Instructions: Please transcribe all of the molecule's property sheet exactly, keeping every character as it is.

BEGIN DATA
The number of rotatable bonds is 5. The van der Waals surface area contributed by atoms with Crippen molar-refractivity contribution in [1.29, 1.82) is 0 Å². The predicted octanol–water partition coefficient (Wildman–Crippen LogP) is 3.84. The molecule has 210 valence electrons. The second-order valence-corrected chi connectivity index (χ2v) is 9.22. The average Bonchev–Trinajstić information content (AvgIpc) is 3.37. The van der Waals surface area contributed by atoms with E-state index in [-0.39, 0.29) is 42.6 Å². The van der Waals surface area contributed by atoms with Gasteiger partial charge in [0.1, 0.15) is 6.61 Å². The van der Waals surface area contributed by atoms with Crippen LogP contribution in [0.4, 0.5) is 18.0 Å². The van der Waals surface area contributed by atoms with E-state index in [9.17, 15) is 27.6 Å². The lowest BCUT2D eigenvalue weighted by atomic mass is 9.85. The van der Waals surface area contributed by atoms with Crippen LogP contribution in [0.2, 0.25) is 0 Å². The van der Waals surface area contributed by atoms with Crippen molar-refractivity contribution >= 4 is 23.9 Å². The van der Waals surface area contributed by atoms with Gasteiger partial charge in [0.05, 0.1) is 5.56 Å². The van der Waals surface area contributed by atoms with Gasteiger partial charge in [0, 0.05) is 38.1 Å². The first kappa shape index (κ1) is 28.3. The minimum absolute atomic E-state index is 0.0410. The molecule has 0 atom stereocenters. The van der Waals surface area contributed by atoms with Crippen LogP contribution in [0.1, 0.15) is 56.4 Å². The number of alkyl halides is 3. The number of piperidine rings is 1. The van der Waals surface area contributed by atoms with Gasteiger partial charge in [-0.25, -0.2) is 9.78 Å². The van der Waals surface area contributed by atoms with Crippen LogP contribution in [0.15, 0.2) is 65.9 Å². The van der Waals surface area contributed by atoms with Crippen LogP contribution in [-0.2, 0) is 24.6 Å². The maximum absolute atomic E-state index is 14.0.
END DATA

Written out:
The number of rotatable bonds is 5. The van der Waals surface area contributed by atoms with Crippen molar-refractivity contribution in [1.29, 1.82) is 0 Å². The predicted octanol–water partition coefficient (Wildman–Crippen LogP) is 3.84. The molecule has 210 valence electrons. The second-order valence-corrected chi connectivity index (χ2v) is 9.22. The average Bonchev–Trinajstić information content (AvgIpc) is 3.37. The van der Waals surface area contributed by atoms with E-state index in [-0.39, 0.29) is 42.6 Å². The van der Waals surface area contributed by atoms with Gasteiger partial charge in [0.1, 0.15) is 6.61 Å². The van der Waals surface area contributed by atoms with Crippen LogP contribution in [0.4, 0.5) is 18.0 Å². The van der Waals surface area contributed by atoms with E-state index in [9.17, 15) is 27.6 Å². The lowest BCUT2D eigenvalue weighted by atomic mass is 9.85. The van der Waals surface area contributed by atoms with Crippen LogP contribution in [0.2, 0.25) is 0 Å². The van der Waals surface area contributed by atoms with Crippen molar-refractivity contribution >= 4 is 23.9 Å². The van der Waals surface area contributed by atoms with Gasteiger partial charge in [0.05, 0.1) is 5.56 Å². The van der Waals surface area contributed by atoms with Gasteiger partial charge in [0, 0.05) is 38.1 Å². The first kappa shape index (κ1) is 28.3. The minimum absolute atomic E-state index is 0.0410. The molecule has 0 atom stereocenters. The van der Waals surface area contributed by atoms with Crippen LogP contribution in [0.1, 0.15) is 56.4 Å². The number of alkyl halides is 3. The number of piperidine rings is 1. The van der Waals surface area contributed by atoms with Gasteiger partial charge in [-0.25, -0.2) is 9.78 Å². The van der Waals surface area contributed by atoms with Crippen LogP contribution in [0.15, 0.2) is 65.9 Å². The van der Waals surface area contributed by atoms with Crippen LogP contribution in [-0.2, 0) is 24.6 Å². The maximum absolute atomic E-state index is 14.0.